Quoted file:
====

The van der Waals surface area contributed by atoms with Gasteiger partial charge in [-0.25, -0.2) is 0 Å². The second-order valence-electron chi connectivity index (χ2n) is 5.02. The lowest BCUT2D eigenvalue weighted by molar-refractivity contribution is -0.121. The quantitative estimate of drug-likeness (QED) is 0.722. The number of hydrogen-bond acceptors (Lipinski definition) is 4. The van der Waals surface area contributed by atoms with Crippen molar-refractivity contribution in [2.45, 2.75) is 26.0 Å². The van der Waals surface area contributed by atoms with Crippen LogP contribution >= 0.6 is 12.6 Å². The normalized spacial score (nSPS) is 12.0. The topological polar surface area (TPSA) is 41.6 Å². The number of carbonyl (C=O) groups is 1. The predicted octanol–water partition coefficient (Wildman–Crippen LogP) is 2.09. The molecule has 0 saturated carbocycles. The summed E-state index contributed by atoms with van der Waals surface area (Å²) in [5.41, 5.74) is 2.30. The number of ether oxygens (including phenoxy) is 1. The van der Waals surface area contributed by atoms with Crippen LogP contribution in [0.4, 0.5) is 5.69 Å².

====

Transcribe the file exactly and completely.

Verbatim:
The van der Waals surface area contributed by atoms with Gasteiger partial charge in [-0.25, -0.2) is 0 Å². The second-order valence-electron chi connectivity index (χ2n) is 5.02. The lowest BCUT2D eigenvalue weighted by molar-refractivity contribution is -0.121. The quantitative estimate of drug-likeness (QED) is 0.722. The number of hydrogen-bond acceptors (Lipinski definition) is 4. The van der Waals surface area contributed by atoms with Crippen molar-refractivity contribution in [2.45, 2.75) is 26.0 Å². The van der Waals surface area contributed by atoms with Crippen LogP contribution >= 0.6 is 12.6 Å². The normalized spacial score (nSPS) is 12.0. The topological polar surface area (TPSA) is 41.6 Å². The number of carbonyl (C=O) groups is 1. The predicted octanol–water partition coefficient (Wildman–Crippen LogP) is 2.09. The molecule has 0 saturated carbocycles. The summed E-state index contributed by atoms with van der Waals surface area (Å²) in [5.41, 5.74) is 2.30. The number of ether oxygens (including phenoxy) is 1. The van der Waals surface area contributed by atoms with Crippen LogP contribution in [0.4, 0.5) is 5.69 Å².